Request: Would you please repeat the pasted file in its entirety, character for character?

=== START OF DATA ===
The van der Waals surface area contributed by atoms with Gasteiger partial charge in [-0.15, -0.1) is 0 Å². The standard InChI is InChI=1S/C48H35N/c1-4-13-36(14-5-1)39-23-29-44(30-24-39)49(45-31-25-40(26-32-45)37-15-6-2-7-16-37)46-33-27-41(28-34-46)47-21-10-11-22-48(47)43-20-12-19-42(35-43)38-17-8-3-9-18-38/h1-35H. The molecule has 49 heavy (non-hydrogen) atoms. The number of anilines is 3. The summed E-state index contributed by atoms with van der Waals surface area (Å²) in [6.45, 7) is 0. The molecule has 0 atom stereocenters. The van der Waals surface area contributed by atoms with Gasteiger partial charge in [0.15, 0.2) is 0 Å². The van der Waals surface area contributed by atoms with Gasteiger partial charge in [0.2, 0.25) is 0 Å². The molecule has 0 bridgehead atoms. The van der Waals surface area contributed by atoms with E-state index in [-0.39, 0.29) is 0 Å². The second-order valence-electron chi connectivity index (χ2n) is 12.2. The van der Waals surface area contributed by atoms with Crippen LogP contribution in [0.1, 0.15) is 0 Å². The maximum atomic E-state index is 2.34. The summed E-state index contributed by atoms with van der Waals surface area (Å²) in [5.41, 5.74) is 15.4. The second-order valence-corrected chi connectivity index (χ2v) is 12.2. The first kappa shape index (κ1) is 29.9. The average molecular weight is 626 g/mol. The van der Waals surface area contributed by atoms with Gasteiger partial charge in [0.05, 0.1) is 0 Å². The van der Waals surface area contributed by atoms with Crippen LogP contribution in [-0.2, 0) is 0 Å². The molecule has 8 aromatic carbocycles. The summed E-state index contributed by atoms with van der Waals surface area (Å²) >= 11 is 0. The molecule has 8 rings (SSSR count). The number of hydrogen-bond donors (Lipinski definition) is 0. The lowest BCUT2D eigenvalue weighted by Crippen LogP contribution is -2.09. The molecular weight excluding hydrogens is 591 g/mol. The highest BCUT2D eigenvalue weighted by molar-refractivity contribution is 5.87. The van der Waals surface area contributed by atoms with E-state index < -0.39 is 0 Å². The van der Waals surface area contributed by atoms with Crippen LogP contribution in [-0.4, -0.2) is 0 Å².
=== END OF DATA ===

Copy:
The van der Waals surface area contributed by atoms with Gasteiger partial charge in [-0.15, -0.1) is 0 Å². The standard InChI is InChI=1S/C48H35N/c1-4-13-36(14-5-1)39-23-29-44(30-24-39)49(45-31-25-40(26-32-45)37-15-6-2-7-16-37)46-33-27-41(28-34-46)47-21-10-11-22-48(47)43-20-12-19-42(35-43)38-17-8-3-9-18-38/h1-35H. The molecule has 49 heavy (non-hydrogen) atoms. The number of anilines is 3. The summed E-state index contributed by atoms with van der Waals surface area (Å²) in [6.45, 7) is 0. The molecule has 0 atom stereocenters. The van der Waals surface area contributed by atoms with Gasteiger partial charge in [0.15, 0.2) is 0 Å². The van der Waals surface area contributed by atoms with Gasteiger partial charge in [0.2, 0.25) is 0 Å². The molecule has 0 bridgehead atoms. The van der Waals surface area contributed by atoms with E-state index in [-0.39, 0.29) is 0 Å². The second-order valence-electron chi connectivity index (χ2n) is 12.2. The van der Waals surface area contributed by atoms with Crippen LogP contribution in [0.1, 0.15) is 0 Å². The maximum atomic E-state index is 2.34. The summed E-state index contributed by atoms with van der Waals surface area (Å²) in [5.41, 5.74) is 15.4. The second-order valence-corrected chi connectivity index (χ2v) is 12.2. The first kappa shape index (κ1) is 29.9. The average molecular weight is 626 g/mol. The van der Waals surface area contributed by atoms with Gasteiger partial charge in [0.05, 0.1) is 0 Å². The van der Waals surface area contributed by atoms with Crippen LogP contribution in [-0.2, 0) is 0 Å². The molecule has 8 aromatic carbocycles. The summed E-state index contributed by atoms with van der Waals surface area (Å²) >= 11 is 0. The molecule has 8 rings (SSSR count). The number of hydrogen-bond donors (Lipinski definition) is 0. The lowest BCUT2D eigenvalue weighted by Crippen LogP contribution is -2.09. The molecular weight excluding hydrogens is 591 g/mol. The highest BCUT2D eigenvalue weighted by molar-refractivity contribution is 5.87. The van der Waals surface area contributed by atoms with E-state index < -0.39 is 0 Å². The van der Waals surface area contributed by atoms with Crippen LogP contribution in [-0.4, -0.2) is 0 Å².